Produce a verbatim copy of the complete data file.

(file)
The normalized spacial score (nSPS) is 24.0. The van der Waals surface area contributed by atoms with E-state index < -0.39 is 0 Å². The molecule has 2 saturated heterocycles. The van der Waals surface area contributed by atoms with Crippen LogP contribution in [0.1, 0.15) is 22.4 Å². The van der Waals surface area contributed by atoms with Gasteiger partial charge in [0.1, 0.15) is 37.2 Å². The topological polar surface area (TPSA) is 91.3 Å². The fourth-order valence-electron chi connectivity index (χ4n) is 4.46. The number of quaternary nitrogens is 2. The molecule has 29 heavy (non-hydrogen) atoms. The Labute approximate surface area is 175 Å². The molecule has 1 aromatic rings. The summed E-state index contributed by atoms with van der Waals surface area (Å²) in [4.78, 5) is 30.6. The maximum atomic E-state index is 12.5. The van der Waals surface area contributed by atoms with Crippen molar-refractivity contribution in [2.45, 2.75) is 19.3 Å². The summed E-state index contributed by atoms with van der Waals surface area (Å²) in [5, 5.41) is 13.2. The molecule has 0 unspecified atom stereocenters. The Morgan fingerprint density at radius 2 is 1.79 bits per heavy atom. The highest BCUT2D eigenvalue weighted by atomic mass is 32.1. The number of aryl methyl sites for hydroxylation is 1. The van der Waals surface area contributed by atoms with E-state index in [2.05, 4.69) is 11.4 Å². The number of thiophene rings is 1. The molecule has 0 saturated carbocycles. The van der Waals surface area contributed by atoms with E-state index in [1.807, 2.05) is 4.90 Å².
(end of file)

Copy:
The normalized spacial score (nSPS) is 24.0. The van der Waals surface area contributed by atoms with E-state index < -0.39 is 0 Å². The molecule has 2 saturated heterocycles. The van der Waals surface area contributed by atoms with Crippen LogP contribution in [0.1, 0.15) is 22.4 Å². The van der Waals surface area contributed by atoms with Gasteiger partial charge in [0.1, 0.15) is 37.2 Å². The topological polar surface area (TPSA) is 91.3 Å². The fourth-order valence-electron chi connectivity index (χ4n) is 4.46. The number of quaternary nitrogens is 2. The molecule has 29 heavy (non-hydrogen) atoms. The Labute approximate surface area is 175 Å². The molecule has 1 aromatic rings. The summed E-state index contributed by atoms with van der Waals surface area (Å²) in [4.78, 5) is 30.6. The maximum atomic E-state index is 12.5. The van der Waals surface area contributed by atoms with Crippen molar-refractivity contribution in [2.45, 2.75) is 19.3 Å². The summed E-state index contributed by atoms with van der Waals surface area (Å²) in [5, 5.41) is 13.2. The molecule has 0 unspecified atom stereocenters. The Morgan fingerprint density at radius 2 is 1.79 bits per heavy atom. The highest BCUT2D eigenvalue weighted by atomic mass is 32.1. The number of aryl methyl sites for hydroxylation is 1. The van der Waals surface area contributed by atoms with E-state index in [2.05, 4.69) is 11.4 Å². The number of thiophene rings is 1. The molecule has 0 saturated carbocycles. The van der Waals surface area contributed by atoms with E-state index in [1.807, 2.05) is 4.90 Å².